Wednesday, February 18, 2009


My (our) daughter recently turned 29 years old. Wow. I remember 29 like it was last month, yet I eons ago named it My Worst Year So Far.

I've already shared some of the details with you here and there.

As I emailed an old friend this morning, Naomi is a professional drummer and is always in one rock band or another and she waitresses on the side. Funny things happen when I tell that information to people in-person. Some smile (or half-smile), some shake their heads--then stop themselves, some begin a clucking sound with their tongue (then stop themselves) and others turn and peer at items in the room or stare at my eyes to see how I really feel about this.

(As I've said before, I'm a watcher and a ponderer so I notice these things.)

Naomi earned a two-year degree in music and then she was finished with schooling. She'd had quite enough of classroom life and books, she told us. Some people are not meant for traditional ways of learning as the world has mapped-out and Tom and I understood that. Though Tom actually returned to college while Naomi was there, (and hugely enjoyed being confused for Naomi's brother), he's not a true traditional learner and I'm certainly not one, either. We both prefer gaining our knowledge in obscure, offbeat ways--here, there, and everywhere outside of boring ol' boxes.

But I digress....

Anyway, Naomi is an amazing drummer, everyone agrees, not just Tom and I, yet she gets paid pennies, relatively. She's an excellent waitress (or server as they now preferred to be called), but well, you can guess the money she makes from that. Although she does receive wonderful tips because she's terrific at her craft (again, not just a proud momma talking), in fact, I love her serving stories, how customers will tell her she's given them the best table service they've ever gotten anywhere. How they appreciate her attention to detail, her smile and her kindness. (She's so sweet... she says she feels bad for people when she must hand them their high bill.)

What am I really saying? Life becomes sweeter, calmer and more pleasant when we stop trying to cram everyone into the box named You Must Do Things A Certain Way If You Wanna Be A Success. You know, the ol', " You must be a business woman, a doctor, a teacher, a lawyer, a business owner," rigmarole.

For the truth will always be this: it requires a whole lot of differently talented people to make this world go 'round and if we were all office folk making the same wage, well, The World As We Know It would have spun off its axis centuries ago.

We need each other. We need all the myriad gifts, talents and abilities God places into each of us before He zooms us down into this planet to play our different roles.

And that's all I'm saying.

10 comments:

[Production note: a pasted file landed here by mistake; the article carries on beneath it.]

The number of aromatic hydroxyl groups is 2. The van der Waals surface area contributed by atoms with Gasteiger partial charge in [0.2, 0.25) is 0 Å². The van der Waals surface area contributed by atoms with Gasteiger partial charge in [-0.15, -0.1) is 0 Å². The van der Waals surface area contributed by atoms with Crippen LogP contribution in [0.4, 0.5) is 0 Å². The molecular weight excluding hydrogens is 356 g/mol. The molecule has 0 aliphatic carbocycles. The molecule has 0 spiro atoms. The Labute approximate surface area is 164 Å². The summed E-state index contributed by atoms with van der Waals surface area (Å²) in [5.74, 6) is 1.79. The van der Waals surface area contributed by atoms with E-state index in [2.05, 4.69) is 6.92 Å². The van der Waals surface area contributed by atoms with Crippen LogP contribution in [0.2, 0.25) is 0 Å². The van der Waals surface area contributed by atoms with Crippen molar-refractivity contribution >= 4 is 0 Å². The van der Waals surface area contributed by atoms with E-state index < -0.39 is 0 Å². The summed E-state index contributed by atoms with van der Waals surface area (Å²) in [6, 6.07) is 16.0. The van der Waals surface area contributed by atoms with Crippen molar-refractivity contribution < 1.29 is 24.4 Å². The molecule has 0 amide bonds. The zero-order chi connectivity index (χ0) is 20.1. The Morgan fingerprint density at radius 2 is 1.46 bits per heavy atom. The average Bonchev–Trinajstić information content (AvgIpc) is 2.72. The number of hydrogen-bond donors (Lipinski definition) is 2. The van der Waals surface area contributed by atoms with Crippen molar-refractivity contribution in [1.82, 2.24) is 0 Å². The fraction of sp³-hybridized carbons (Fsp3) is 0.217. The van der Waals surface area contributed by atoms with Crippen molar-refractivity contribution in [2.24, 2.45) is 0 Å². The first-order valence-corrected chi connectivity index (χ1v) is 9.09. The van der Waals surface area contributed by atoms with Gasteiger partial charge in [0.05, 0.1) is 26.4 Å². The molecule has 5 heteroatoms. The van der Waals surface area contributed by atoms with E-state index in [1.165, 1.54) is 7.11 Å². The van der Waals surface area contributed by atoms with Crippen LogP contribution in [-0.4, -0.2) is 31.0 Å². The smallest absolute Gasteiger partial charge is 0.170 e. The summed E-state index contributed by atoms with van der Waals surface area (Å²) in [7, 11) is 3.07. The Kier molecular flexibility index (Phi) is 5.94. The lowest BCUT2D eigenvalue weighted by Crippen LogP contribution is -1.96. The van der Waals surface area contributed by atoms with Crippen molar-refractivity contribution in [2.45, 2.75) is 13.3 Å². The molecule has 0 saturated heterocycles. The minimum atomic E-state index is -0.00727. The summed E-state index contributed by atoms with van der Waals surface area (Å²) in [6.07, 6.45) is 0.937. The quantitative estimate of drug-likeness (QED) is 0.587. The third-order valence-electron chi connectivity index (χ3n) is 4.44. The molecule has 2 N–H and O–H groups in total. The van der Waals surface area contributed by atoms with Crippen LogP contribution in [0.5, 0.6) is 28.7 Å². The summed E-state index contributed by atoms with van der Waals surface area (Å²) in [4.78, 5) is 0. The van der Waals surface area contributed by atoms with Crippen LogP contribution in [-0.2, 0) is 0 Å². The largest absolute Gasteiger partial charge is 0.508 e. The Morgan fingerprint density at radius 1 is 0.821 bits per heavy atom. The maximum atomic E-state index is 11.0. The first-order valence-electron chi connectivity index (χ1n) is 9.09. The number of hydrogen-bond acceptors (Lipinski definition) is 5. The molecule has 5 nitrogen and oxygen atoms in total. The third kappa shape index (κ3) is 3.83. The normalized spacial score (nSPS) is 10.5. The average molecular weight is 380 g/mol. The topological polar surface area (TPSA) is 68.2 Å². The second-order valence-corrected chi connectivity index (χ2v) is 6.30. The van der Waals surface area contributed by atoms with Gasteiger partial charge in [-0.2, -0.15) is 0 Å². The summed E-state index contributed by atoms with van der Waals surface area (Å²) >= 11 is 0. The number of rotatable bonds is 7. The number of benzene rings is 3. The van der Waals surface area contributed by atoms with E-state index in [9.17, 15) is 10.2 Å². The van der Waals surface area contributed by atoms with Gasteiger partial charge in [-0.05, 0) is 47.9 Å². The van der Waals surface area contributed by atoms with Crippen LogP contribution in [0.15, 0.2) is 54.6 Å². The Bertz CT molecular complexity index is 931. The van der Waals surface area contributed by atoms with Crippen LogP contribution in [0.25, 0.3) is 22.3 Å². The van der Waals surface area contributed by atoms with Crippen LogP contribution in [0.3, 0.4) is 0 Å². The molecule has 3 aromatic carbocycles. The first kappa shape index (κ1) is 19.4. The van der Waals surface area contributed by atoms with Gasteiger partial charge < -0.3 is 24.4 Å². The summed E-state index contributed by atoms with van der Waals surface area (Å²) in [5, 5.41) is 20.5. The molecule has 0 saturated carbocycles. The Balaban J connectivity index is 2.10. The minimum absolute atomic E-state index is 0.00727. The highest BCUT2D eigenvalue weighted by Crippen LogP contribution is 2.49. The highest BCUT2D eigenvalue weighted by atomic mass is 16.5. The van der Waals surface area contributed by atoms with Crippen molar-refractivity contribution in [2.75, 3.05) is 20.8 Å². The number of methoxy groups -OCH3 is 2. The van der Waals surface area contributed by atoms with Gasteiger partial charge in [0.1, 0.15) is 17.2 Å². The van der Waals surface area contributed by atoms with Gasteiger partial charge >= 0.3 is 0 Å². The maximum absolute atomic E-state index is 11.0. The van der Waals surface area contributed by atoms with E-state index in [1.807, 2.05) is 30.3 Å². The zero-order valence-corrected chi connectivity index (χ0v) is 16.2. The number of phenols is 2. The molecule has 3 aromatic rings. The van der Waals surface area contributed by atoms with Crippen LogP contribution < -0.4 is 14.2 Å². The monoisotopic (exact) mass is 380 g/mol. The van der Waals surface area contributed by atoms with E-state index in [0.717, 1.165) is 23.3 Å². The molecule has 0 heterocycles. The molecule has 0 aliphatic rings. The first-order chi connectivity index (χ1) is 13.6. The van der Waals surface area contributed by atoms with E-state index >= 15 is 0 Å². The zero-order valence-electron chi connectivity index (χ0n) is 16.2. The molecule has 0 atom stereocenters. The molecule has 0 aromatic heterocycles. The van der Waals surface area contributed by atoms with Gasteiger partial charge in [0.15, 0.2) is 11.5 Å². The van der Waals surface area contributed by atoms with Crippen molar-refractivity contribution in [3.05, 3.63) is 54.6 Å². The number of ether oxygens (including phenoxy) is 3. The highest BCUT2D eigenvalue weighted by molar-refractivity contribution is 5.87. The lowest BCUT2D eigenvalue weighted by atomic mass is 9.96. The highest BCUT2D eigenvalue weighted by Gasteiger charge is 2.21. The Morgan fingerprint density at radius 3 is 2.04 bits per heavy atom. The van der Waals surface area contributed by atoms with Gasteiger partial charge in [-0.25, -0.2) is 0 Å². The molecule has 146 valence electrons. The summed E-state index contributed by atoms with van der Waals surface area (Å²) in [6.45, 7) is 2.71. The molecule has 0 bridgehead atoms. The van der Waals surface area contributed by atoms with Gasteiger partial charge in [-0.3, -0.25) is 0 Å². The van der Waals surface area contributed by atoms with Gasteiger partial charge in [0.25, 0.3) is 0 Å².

emma said...

i love female drummers...they bring a different 'sound' to the band/music. And so much fun to watch too! i'm glad she's found what she was created to do...i'm still looking!!

Jujita said...

A. Very true. What would this world be with out drummers and waitresses?
B. You sound like an amazing mom.

Anonymous said...

Debra, When my daughter tells people she has a masters degree in English Literature they usually say, "Want fries with that?" She also works as receptionist at a travel agency and people ask her why she wasted all that time at school to work in an office. She does what makes her happy and what she wants to do and that is what I taught her to do. So in my mind she is very successful. I wish I had done what I wanted to do years ago. So, I think you and your husband are great for being the loving parents that you are and caring about her happiness. Dolores

Nan said...

I love this!

jodi said...

Your daughter is so pretty. And so very cool to be a drummer.

Robin in New Jersey said...

What a beautiful young lady you have there! Pretty smile.

I have learned over the past few years that my children have to make their own choices and the ideas I have for them are not going to neccessarily be their ideas. SO I pray that God's will will be done in their lives. And I enjoy each one of them when I get to be with them!

Aunt Amelia's Attic said...

We each play different roles! Yesssss!

And we each 'look differently,' too. We each get to look like ourselves. [I think that's another too over-looked truth]

And a lovely looking daughter you have! Lovely, by all standards. Even those "fashionista" ones. ,-)

Aunt Amelia
"There seems to be so much more winter than we need this year."
~ Kathleen Norris

Saija said...

cool ... i don't think i knew that about Naomi ... she looks amazing, by the way ... *smile*

and it seems to matter not if one is really good as a musician (take my brother - guitar world called him "the best unknown guitarist in north america" ... he has made some $$ on his music, but he definintely has a day job!) ... some make it big, some don't ... but as long as the love of music stays - then i think the unknowns may just have more joy than those harrassed by stardom ...

Judy said...

So like you to have a daughter who not only marches to the beat of a different drummer, she is also the drummer!

Way cool!

Kim said...

Good for her - and you! She's beautiful. Surely takes after her mother.
I too have a child (the one and only as well) who marches to the beat of his own drummer (ha!); never went to college. He has crept his way up the line cook ladder and loves working in the kitchen; creating dishes, the stress, the heat, the weird hours - loves it. He's funny, caring, a good listener, caring. What else could a parent want really? (except grandchildren maybe ;)